CHARACTER: The Mayor of Halloween town from “The Nightmare Before Christmas” (1993)
|The Mayor of Halloween Town|
The Mayor of Halloween Town (or Mayor, as most of the residents refer to him as) is the Mayor of the fictional Halloween Town. He has a distinctive appearance; he’s short, portly, with a giant cone-shaped head. He has two faces, one face that’s flesh colored and always smiling, and the other is a pale colored with a melancholy expression. His outward appearance varies depending on what mood he is in. The fact that he is able to switch his moods at the drop of a hat suggests that he may be suffering from some type of bipolar disorder or possibly suffering from Manic Depression. When he is happy he is a man who is passionate about his job and loves the town he represents and he does everything he can to appease its residents. When he sad, he’s very dreary, and you hear a sense of hopelessness in his voice. When something doesn’t go the way he had hoped or planned he plunges into a deep sorrow and begins to act like the world is over. You also get the sense that the two separate faces could imply that he is paranoid (and a bit anal retentive). I mean the day after Halloween, he’s on Jack’s doorstep because “the next Halloween is only 364 Days a away”. I mean, for crying out loud give the man a break he still has plenty of time before he needs to start planning for next Halloween.
Even though he is the Mayor of Halloween Town he doesn’t appear to be the person in charge. The Mayor is very loyal and at times appears to be subservient to Jack Skellington aka The Pumpkin King, which I believe is more of a nickname rather than an actual Title. Seriously, what other Mayor’s do you know of that would let of its residents dictate all that goes on in town? It appears that The Mayor gives Jack so much freedom in Halloween Town in order to find favoritism with Jack and inter the Town’s residents as well.
The Mayor of Halloween Town is voiced by actor Glenn Shadix. Shadix had two distinctive voices for The Mayor. He speaks with a deep authoritative baritone when he is happy and singing and when he is sad he has a mildly high-pitched sorrowful whine that almost sounds like he’s crying as he talks. I think Shadix’s voice for The Mayor of Halloween Town sounds similar to Thurl Ravenscroft’s voice from “How the Grinch Stole Christmas” (1957). This was the second time that Shadix has appeared in one of Tim Burton’s projects. Before supplying the voice of The Mayor in “The Nightmare Before Christmas”, Shadix played Otho Fenlock in Tim Burton’s “Beetlejuice”. Tragically, Glenn Shadix died in 2010 from blunt trauma after he fell at his condominium in Birmingham, Alabama.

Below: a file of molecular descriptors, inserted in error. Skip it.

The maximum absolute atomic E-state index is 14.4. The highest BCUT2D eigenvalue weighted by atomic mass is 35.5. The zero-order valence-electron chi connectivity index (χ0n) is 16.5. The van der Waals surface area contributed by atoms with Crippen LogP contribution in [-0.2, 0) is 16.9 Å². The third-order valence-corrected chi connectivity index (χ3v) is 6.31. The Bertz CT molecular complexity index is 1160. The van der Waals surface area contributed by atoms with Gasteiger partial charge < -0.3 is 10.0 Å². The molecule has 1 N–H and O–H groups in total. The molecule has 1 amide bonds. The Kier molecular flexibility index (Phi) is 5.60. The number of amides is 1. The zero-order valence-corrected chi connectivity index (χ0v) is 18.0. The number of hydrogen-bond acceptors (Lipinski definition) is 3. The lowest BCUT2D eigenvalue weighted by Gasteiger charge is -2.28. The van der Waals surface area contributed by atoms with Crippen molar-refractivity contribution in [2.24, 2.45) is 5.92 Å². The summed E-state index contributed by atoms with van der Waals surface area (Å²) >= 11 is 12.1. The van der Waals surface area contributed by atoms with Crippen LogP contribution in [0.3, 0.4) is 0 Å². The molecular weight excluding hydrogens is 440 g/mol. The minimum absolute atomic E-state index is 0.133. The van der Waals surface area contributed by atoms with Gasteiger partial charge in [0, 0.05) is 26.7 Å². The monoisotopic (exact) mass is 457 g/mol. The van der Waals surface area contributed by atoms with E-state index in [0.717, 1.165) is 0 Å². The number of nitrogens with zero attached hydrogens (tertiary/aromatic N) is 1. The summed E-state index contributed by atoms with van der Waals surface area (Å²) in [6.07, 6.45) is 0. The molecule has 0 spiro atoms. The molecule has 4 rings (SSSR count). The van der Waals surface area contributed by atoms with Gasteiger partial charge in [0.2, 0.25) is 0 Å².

CHARACTER IS SIMILAR TO OR INSPIRED BY:
|If re-elected I promise you all....NOTHING!|
When I first saw The Mayor of Halloween Town’s two faces, I initially thought that he was supposed to a take-on the Dr. Jekyll and Mr. Hyde character, but they actually have very little in common. The Mayor’s personalities are just happy and sad as opposed to Jekyll & Hyde which are Nice & Mean. Upon further research I did on The Mayor’s character I discovered he inspired by actual politicians. The Mayor’s two faces are a play-on of the expression “Two-faced Politicians”. That’s really clever actually. However, I think they could’ve done so much more with this character. I think with a few changes to the story they very easily could’ve made the Mayor the villain to the story.
Like my idea would be to make this “two-faced politician” similar to Jekyll & Hyde, and the happy bright face could represent him pretending that he likes Jack, and his other face could secretly hate that Jack is always upstaging him and is more well liked than him, and he could use Jack’s desire to takeover Christmas as a ploy to try to get Jack out of Halloween Town forever. That’s just a thought I had.
FATE OF THE CHARACTER:
|Look at picture i drew for you, Jack. Do you like it?|
After believing that Jack was blown up by the Humans for ruining Christmas, The Mayor sank into a deep depression claiming he knew that the Christmas was bad idea the whole time. When he was informed by Lock, Shock, and Barrel that Jack is alive and being held captive—along with Sally and Santa Clause—by the Boogey Man. The Mayor rushes to save them and arrives with Lock, Shock, and Barrel right after Jack vanquishes The Boogey Man. The Mayor helps free the three captives and drives them back to town for a triumphant welcome home. As Santa Clause departs Halloween Town, it begins to snow there for the first time ever, and as soon as the Mayor catches a snowflake on his tongue he is overwhelmed with delight. If I had to guess where he is now, I’d bet you he’s still The Mayor of Halloween Town.
Posted by Das Film Junkie at 7:22 AM